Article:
Shopping cannot be any easier than this. The activity of paying is eliminated in this consumerist Utopia that is just becoming reality. Without your involvement, you will be rid of your money. You don't even have to take out a card, give a signature or swipe your smartphone. The seller and the person who manages your money are merging. This is there we are headed, not just in Amazon Go stores. In the future of payments, all convenience will be on our side, all the power will be with the other side.... the two systems have uncomfortably large area of overlap. Both are based on reliable automatic identification of acting persons in any context and on total surveillance of all actions. Cameras and other surveillance equipment are following the Chinese with every move they make. The same is true for Amazon-Go-stores. The fact that Amazon is marketing their surveillance technology to police departments does not do anything to attenuate the similarities. We don't own and control anything anymore. Instead we pay for using the services, which things "we used to own, can provide, and we do so in ever smaller installments. This is economically feasible only if usage can be automatically registered by surveillance equipment and automatically charged. In the Amazon-Go-store, the removal of an item from its shelf is a separate purchasing-action, which has to be surveyed and individually charged".

The dictatorial DNA is 'complete surveillance'. There is no need any more to sell 'bits and bytes of a computer program' but instead sell the right to use the bits and bytes of a programme, thus keeping "ownership intact". If they decide to do so, the author explains, "they can block us from using the program. We do not buy bikes anymore; we rent a bike by the minute. We do not pay the government any more to build roads for us, we pay for using them by the mile or kilometer.

From this, the government and those who run the payment infrastructure gain almost complete knowledge of the whereabouts and itineraries of all citizens. You cannot even pay cash on buses and trains any more in many places, to partly escape this complete surveillance."

Individuals are destined to be completely dependent on those who exercise control over the 'financial' bookkeeping and access-rights-management in the background. If they decide that you do not have the financial claims to all or any of those services, or if they deem you unworthy of using them for some other reason, you will be completely paralysed, unable to do anything. The 'war on cash' is waged by the International Monetary Fund which recommended the decline of cash. It advised the governments to give free hand to the private sector that can take on the popular resistance.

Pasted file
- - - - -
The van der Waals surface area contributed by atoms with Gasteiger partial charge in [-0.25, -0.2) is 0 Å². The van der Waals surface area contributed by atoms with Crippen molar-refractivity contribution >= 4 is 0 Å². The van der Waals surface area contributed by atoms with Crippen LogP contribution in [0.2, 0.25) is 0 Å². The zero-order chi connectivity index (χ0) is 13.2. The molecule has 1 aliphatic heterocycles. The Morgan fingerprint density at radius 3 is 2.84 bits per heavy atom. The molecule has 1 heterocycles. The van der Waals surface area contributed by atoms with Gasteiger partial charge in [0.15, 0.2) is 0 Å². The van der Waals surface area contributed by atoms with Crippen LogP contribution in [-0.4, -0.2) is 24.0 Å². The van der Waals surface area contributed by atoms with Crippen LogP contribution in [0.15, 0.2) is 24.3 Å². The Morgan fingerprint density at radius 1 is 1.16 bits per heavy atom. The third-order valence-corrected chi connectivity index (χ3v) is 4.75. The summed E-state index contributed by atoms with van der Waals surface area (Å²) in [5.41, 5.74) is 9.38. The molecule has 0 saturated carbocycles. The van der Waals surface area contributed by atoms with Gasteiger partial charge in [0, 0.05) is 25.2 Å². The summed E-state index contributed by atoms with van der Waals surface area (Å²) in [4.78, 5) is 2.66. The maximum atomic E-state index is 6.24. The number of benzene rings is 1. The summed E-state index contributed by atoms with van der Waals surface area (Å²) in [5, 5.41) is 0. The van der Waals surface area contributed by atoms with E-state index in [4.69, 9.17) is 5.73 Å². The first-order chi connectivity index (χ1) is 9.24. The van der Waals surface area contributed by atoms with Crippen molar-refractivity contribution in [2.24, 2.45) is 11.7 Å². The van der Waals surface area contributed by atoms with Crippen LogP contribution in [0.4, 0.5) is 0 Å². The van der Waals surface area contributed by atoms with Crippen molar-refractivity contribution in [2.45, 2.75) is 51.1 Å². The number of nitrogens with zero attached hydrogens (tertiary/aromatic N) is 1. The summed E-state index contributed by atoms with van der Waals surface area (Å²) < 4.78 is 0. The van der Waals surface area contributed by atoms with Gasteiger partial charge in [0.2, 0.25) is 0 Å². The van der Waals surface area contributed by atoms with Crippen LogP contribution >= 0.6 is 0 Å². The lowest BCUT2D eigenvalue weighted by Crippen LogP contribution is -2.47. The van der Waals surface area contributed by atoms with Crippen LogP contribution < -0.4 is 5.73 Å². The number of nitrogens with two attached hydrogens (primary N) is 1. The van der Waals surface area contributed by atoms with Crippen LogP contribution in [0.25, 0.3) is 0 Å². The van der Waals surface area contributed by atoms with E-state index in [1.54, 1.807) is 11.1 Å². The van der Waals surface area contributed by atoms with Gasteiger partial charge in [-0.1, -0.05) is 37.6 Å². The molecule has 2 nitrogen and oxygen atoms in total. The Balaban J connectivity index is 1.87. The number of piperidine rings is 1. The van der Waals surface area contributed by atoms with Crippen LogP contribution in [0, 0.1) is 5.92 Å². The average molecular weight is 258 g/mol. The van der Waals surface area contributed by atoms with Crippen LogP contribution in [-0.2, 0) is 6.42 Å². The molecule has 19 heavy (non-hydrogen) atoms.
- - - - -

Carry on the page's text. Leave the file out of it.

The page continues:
The author sarcastically rewrites a proverb—'one man's meat is another man's poison' and adds, "For banks, payment service providers, IT-firms, governments and some merchants the list above as a list of disadvantages of cash. Those who want to sell as much as they can to us, or want to give us as much credit as they prudently can, dislike that cash helps us control our spending. Police and intelligence agencies think of the anonymity of cash as a major disadvantage. They can convincingly argue that catching the bad guys and preventing bad transactions would be easier if cash was not available and thus financial surveillance was more complete".

Can the criminals be prevented from taking advantage of citizens' rights for privacy and other freedoms from government interference? No, as those freedoms altogether and the attendant democracy are ineffectual. To assume that some crime can be prevented by clamping down on the use of cash seems a pious platitude as the second step is illusive.

One has to agree with that the cash is "a costly nuisance to credit card companies and IT-firms who want to have our valuable financial information. Every transaction that we perform without a data trace can distort the profile that they collect on us and thus make it less informative and valuable. We are likely to settle the more sensitive transactions in cash -transactions, which might allow conclusions about our employability or health, or creditworthiness or our inclination to incur risks.

(I am grateful to Pradip Baksi for writing this piece.)
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Frontier
Vol. 51, No.13, Sep 30 - Oct 6, 2018